Recent headlines surrounding the violence in Ohio have sent shockwaves throughout the Amish community. For the past three weeks, stories have surfaced over six men and women who have had their hair and beards shorn off across counties of Carroll, Holmes, Jefferson and Trumbull. Victims have included a 13 year old girl and a 74 year old man.
For any other community, this act is bizarre and intrusive, and to be honest an unwelcome reality of a spreading (let’s face it) and apparent madness in its citizens. But put this headline into a strictly pacifist and religious community – with one of the lowest crime rates in the World – and you have a fundamental oxymoron.
Let’s look at this objectively.
To any outsider, the Amish and violence go together like chalk and cheese. They are simply not connected, and thought of as completely unacceptable (and for the majority of followers, stay this way). It is a principal as ingrained as any of their views, ranging from no sex before marriage to living without modern conveniences. To put it simply, being against any kind of violence is as an accepted and long standing tradition for this religious sect as any other.
But to any insider in the Amish community itself, this is a complete juxtaposition in the face of their collective conformity, order and religious culture. Just as the religious group “believe that their religion, faith and the way they live are inseparable and interdependent”, as the BBC cites, this faith classifies violence as being completely against their religion, faith and culture.
Therefore, peace is fundamentally linked to Amish culture – full stop.
In fact, the Amish community are strict pacifists and conscientious objectors, and consider any breach of this code as premise to be ousted from the group. As hair is a religious, as well as historical, symbol of obedience and abidance of their belief, violence against this esteemed tradition is an action which is worthy of being shunned.
Thus it is surprising, and completely out of character, for such an act to have been committed. The attackers, believed to have been from a clan in Bergholz in Eastern Ohio, involved over eighteen families. And yet this violent act has been met with hostility by the Amish community towards a police enquiry, and progress over finding the specific attackers has been proving difficult.
Those involved with, or related to, the attackers and those attacked have made it difficult for further official investigation, as this means being explored – in public – by the press. Police enquiry is alien to such an introverted and sell-sufficient convergent community, and so it is no surprise that Sheriff Fred Abdalla, working on the case, explained that although “you see this crime being committed, […] I’m sitting here with my hands tied”. Furthermore, as Professor Donald Kraybill of Elizabethtown College adds, “[the Amish] are loath to press charges because it conflicts with their religious beliefs about non violence and not using force [or the force of law] in their daily life”.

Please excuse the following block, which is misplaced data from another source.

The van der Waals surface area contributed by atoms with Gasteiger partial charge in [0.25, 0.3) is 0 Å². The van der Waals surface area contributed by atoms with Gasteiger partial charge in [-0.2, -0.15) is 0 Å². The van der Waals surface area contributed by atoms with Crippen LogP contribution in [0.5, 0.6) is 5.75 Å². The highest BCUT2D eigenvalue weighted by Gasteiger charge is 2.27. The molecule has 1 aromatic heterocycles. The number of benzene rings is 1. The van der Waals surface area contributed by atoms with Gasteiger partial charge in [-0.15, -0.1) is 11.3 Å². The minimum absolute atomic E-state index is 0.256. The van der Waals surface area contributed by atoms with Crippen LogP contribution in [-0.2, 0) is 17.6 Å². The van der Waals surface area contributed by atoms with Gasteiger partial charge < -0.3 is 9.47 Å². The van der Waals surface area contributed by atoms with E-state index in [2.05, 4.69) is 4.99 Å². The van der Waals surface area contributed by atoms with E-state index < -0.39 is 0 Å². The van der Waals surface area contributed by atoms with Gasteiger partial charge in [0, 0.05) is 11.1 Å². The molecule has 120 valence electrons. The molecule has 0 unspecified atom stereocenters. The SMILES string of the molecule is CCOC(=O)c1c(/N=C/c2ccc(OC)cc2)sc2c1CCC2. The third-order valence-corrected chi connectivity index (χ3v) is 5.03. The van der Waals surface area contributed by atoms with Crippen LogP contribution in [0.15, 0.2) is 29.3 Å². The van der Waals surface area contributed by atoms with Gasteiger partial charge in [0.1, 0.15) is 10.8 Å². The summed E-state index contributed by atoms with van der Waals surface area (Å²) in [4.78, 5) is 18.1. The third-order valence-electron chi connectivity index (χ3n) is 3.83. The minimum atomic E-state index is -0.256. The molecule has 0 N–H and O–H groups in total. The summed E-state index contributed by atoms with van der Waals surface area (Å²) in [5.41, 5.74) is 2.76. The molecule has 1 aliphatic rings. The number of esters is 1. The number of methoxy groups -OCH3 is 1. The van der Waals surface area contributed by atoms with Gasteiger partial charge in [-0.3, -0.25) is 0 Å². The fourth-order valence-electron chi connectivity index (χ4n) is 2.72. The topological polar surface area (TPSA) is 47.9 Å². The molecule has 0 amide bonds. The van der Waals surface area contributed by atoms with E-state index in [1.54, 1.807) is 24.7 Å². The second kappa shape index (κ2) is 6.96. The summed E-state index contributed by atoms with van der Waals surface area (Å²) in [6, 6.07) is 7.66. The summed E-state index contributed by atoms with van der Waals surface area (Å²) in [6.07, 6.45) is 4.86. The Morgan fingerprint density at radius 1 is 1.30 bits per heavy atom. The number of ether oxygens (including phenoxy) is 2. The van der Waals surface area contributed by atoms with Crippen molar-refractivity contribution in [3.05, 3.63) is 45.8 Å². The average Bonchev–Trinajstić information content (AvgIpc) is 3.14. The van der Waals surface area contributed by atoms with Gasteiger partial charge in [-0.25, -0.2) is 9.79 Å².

As a peaceful and civilised people, who have followers of around 200,000 across America, “this story is very odd and clearly outlier behaviour [and] an aberration in Amish society” as Kraybill explained.
Not only have the Amish been brought into public scrutiny, which is against their very nature, but they have also highlighted the fact that things can go very wrong when the rules of conformity are broken. This unrest and implicit internal disillusionment (or at the very least, partial estrangement) within the Amish community proves that actions really do speak louder than words.
Because for this religious group, all it took to breach their metaphorically silent and untouched inhabitancy was a small group of supposedly shunned members with an axe to grind – or rather, hair to cut – to leave a lasting impact on outsiders like you and I.
But why does it?
Well, on the surface, this story reveals to us that all it takes is one single newsworthy act to completely alter our perceptions of a religious organisation; in this case, of the Amish community.
What was a peaceful and metaphorically unheard of community has been turned into an enigmatic case study of what happens when rules and regulation are breached.
It just shows that everything has a consequence, no matter how bizarre the act. And that what we do, to a large extent, might matter far more than what we say – and that once it has been executed, it cannot always be taken back, and may be splashed across papers, or at least talked about. Because what is newsworthy often is just that: news worthy.
So let’s hope the police have no need to probe much further: not that the Amish community would welcome an outside “force of law” much further within their otherwise quiet life. And maybe, then, the Amish community can get back to living in peace … with hair intact and all.